Blackwell Publishing Journal Backfiles 1879-2005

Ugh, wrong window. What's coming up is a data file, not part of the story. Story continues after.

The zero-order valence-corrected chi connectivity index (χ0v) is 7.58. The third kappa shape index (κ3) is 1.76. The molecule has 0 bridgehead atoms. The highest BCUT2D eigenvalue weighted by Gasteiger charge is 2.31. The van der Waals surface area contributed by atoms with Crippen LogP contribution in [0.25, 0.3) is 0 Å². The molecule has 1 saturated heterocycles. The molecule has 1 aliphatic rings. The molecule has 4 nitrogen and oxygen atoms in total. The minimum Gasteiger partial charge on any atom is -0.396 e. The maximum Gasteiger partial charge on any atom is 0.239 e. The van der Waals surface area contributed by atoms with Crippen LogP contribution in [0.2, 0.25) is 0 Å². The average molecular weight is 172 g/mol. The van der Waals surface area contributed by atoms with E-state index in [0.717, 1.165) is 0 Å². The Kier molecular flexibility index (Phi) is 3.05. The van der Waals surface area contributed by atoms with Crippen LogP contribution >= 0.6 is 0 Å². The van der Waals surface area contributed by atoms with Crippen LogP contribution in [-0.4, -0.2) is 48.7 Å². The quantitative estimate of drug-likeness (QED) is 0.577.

To be toxic for mammalian cells, Pseudomonas exotoxin (PE) requires proteolytic cleavage between Arg-279 and Gly-280. Cleavage, which is mediated by the cellular protease furin, generates an active C-terminal fragment which translocates to the cytosol and inhibits protein synthesis. In vitro, furin-mediated cleavage is optimal at pH 5.5 with a relatively slow turnover rate. Within cells, only 5–10% of cell-associated PE is cleaved. To investigate the reasons for this inefficient cleavage, the amino acid composition near the cleavage site was altered to resemble more closely the arginine-rich sequence from the functionally similar region of diphtheria toxin (DT). Four PE-DT mutants were generated, whereby 1, 5, 6 or 8 amino acids at the PE-cleavage site were changed to amino acids found at the DT-cleavage site. Mutant proteins were expressed in Escherichia coli, purified and then analysed for their susceptibility to cleavage by furin and trypsin, susceptibility to cell-mediated cleavage, and cytotoxic activity relative to wild-type PE. At pH 5.5, the rate of both furin-mediated cleavage and trypsin-mediated cleavage increased dramatically when amino acids in PE were altered to resemble the DT sequence. This increase did not alter the pH optimum for furin-mediated cleavage of PE toxins, which remained at pH 5.0–5.5. When radioactive versions of selected PE-DT proteins were added to intact cells, an increase in the percentage of molecules that were cleaved relative to wild-type PE was also seen. However, changes that favoured increased proteolysis apparently interfered with other important toxin functions because none of the PE-DT proteins exhibited enhanced toxicity for cells when compared with the activity of wild-type PE.
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